The bill stems from an idea that a group of CYC members had during their policy conference last summer.
According to Vanessa Hernandez, CYC’s legislative coordinator, what led CYC to make the foster parent training bill its top priority this year is that right now, California is rolling out monumental reforms to its foster care system. Through a series of laws called Continuum of Care Reform (CCR), the state is trying to move more children out of group homes and into family settings.
This reform effort will require counties across the state to recruit and retain more foster parents. To make the effort successful, Hernandez said, foster parents need to receive better training and support.
“We believe to the core that we need to support training resource families in a relevant, adequate way, and so if we do not do that CCR isn’t viable,” she said.
While AB 507 passed with overwhelming support on the assembly floor – with 76 yes votes and four abstentions – its proponents are facing opposition from the Department of Finance.
The Department of Finance analyzed the bill in March and opposed it based on the “potentially significant” cost it would impose on the state if social workers were tasked with overseeing training plans.
The department wrote in its analysis that an estimate of the bill’s financial impact was currently unavailable. They posed the hypothetical that if the requirements added two hours to each caseworker’s monthly caseload, the resulting cost for counties would be $13 million annually. Since the bill does not provide appropriations, the legislature would need to pass a budget act appropriation along with it.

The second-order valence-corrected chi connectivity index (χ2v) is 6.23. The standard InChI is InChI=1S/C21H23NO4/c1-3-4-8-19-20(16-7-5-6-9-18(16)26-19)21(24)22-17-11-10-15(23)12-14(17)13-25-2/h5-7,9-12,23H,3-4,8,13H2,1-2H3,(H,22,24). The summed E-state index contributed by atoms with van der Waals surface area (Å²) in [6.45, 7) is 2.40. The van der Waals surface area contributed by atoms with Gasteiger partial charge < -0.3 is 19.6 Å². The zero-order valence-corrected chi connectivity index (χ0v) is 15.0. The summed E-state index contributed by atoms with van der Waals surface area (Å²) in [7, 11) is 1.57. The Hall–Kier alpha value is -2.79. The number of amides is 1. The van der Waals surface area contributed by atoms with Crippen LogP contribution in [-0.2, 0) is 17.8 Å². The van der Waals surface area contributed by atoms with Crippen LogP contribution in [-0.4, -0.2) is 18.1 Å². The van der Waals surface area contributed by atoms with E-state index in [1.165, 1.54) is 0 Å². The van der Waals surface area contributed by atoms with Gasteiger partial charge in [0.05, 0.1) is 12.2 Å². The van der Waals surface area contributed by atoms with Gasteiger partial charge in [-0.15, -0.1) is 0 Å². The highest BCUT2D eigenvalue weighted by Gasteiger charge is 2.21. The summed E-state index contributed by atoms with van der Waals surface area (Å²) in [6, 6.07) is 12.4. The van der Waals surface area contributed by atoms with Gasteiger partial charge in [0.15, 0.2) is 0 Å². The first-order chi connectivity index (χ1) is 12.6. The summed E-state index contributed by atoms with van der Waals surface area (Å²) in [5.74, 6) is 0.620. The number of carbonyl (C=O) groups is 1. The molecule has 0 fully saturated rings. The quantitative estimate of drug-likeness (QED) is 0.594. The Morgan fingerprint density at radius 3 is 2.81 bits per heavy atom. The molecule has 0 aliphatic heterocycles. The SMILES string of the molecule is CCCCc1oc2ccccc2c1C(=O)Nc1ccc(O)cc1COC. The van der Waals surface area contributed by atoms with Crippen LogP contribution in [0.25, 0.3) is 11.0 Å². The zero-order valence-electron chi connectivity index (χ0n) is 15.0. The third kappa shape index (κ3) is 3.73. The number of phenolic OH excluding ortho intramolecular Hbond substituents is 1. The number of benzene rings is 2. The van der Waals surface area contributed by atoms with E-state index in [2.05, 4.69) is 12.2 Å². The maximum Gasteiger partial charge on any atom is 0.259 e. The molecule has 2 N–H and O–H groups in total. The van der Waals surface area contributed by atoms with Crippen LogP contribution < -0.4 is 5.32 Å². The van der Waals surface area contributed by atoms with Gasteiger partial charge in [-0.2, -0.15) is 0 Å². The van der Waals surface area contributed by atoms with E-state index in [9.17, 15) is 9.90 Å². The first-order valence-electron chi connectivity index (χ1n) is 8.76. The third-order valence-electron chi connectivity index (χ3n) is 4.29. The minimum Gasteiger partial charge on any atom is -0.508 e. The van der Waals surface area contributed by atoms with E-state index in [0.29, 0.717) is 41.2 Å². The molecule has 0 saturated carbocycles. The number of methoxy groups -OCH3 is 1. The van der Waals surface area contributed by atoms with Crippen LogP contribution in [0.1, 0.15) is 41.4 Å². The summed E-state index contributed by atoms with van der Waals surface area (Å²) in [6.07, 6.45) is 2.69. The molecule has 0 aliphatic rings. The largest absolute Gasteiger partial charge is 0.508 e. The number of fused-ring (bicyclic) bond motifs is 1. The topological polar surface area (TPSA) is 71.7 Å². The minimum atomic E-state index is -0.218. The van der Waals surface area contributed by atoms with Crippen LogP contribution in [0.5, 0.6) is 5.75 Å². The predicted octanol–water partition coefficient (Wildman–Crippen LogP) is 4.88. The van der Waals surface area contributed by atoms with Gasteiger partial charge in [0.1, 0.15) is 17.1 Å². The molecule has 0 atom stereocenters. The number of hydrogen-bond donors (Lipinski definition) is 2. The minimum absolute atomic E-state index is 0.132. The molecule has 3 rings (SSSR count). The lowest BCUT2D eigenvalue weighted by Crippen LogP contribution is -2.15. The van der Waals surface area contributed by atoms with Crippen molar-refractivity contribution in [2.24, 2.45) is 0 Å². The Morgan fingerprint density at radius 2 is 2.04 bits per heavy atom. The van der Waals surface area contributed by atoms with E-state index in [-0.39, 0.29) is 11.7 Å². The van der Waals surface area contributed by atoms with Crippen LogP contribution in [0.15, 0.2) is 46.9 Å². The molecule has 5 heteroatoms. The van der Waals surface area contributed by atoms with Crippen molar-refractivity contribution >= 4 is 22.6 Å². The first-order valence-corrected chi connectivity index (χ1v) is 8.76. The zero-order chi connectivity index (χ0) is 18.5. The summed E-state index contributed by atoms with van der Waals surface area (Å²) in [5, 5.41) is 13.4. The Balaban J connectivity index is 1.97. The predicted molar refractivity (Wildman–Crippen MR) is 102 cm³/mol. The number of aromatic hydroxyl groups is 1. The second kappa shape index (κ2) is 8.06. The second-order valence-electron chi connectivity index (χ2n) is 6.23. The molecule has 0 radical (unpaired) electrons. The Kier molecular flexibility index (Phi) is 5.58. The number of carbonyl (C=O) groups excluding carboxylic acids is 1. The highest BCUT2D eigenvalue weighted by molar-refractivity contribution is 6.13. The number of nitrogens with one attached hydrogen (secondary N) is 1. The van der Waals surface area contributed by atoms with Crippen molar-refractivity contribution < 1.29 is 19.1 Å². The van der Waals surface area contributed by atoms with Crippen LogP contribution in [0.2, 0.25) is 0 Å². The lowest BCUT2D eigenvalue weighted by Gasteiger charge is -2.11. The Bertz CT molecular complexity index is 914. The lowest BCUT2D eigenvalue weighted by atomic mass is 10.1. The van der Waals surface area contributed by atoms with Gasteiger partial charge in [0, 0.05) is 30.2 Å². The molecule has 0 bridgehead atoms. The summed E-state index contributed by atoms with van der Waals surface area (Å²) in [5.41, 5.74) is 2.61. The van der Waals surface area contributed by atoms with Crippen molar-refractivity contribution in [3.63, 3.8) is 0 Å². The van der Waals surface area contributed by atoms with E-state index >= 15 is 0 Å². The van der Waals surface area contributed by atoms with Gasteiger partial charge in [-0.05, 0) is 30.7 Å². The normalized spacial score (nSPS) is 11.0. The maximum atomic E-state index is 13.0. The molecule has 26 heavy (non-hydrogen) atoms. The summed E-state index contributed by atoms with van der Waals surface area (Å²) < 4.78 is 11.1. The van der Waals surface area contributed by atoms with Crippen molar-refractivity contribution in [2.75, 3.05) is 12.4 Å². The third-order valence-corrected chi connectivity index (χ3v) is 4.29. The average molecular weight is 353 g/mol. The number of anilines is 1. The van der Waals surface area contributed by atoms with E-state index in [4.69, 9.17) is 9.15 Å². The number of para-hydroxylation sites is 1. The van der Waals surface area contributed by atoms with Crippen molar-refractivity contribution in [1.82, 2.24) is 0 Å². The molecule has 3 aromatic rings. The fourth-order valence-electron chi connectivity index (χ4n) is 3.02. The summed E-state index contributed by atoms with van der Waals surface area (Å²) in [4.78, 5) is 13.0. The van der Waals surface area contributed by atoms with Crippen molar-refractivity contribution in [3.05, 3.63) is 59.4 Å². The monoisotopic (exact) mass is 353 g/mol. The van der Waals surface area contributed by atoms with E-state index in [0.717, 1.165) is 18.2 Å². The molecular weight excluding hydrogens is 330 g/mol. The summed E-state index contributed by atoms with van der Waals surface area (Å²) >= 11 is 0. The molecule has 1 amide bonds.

Hernandez of CYC is questioning the department’s assessment. Because the state does not currently require that social workers ask foster parents how they would like to be trained, this appears to be a new duty, but social workers should already be doing it, she said.
“Good social workers in best practices already engage families in their training plans,” Hernandez said.
Nikki Latshaw, a former foster youth and foster parent who has fostered seven children in Los Angeles County through a private foster family agency, said she supports the idea of specialized training for foster parents.
Having already been a foster parent for several years, she often has no choice but to repeat classes she has already taken, she said. Latshaw finds most useful the classes that focus on dealing with trauma caused by abuse and neglect.
Requiring more foster parents to take classes on addressing child trauma would improve foster parent retention, but would not necessarily boost overall numbers, Latshaw said.
“I don’t know that it would increase the number of foster parents who go forward with the process because I think it’s very eye opening – what it takes to foster, to help these children heal,” Latshaw said. “But I do think it would make the ones who commit to it more successful, and I definitely think it would make the children’s experience more positive.”